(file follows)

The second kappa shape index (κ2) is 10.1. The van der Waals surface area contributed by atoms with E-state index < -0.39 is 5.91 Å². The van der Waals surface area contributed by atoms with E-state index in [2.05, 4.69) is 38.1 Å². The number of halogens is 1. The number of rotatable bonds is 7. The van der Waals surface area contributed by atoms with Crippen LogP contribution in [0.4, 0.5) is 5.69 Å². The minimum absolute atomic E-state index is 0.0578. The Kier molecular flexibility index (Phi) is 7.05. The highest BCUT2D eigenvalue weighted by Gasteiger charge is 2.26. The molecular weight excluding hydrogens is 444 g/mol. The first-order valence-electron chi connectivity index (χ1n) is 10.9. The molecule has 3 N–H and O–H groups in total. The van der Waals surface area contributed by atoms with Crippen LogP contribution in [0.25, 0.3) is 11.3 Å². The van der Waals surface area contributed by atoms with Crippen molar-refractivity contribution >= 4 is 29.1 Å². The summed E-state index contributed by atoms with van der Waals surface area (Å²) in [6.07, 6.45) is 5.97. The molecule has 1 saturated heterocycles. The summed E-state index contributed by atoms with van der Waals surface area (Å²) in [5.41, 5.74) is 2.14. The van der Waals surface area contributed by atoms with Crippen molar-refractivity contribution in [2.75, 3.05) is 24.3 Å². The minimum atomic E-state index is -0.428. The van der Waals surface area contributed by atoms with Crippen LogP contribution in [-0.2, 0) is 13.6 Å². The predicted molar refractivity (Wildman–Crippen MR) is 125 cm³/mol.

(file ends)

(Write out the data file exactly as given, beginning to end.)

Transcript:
The second kappa shape index (κ2) is 10.1. The van der Waals surface area contributed by atoms with E-state index < -0.39 is 5.91 Å². The van der Waals surface area contributed by atoms with E-state index in [2.05, 4.69) is 38.1 Å². The number of halogens is 1. The number of rotatable bonds is 7. The van der Waals surface area contributed by atoms with Crippen LogP contribution in [0.4, 0.5) is 5.69 Å². The minimum absolute atomic E-state index is 0.0578. The Kier molecular flexibility index (Phi) is 7.05. The highest BCUT2D eigenvalue weighted by Gasteiger charge is 2.26. The molecular weight excluding hydrogens is 444 g/mol. The first-order valence-electron chi connectivity index (χ1n) is 10.9. The molecule has 3 N–H and O–H groups in total. The van der Waals surface area contributed by atoms with Crippen LogP contribution in [0.25, 0.3) is 11.3 Å². The van der Waals surface area contributed by atoms with Crippen molar-refractivity contribution >= 4 is 29.1 Å². The summed E-state index contributed by atoms with van der Waals surface area (Å²) in [6.07, 6.45) is 5.97. The molecule has 1 saturated heterocycles. The summed E-state index contributed by atoms with van der Waals surface area (Å²) in [5.41, 5.74) is 2.14. The van der Waals surface area contributed by atoms with Crippen molar-refractivity contribution in [2.75, 3.05) is 24.3 Å². The minimum atomic E-state index is -0.428. The van der Waals surface area contributed by atoms with Crippen LogP contribution in [-0.2, 0) is 13.6 Å². The predicted molar refractivity (Wildman–Crippen MR) is 125 cm³/mol.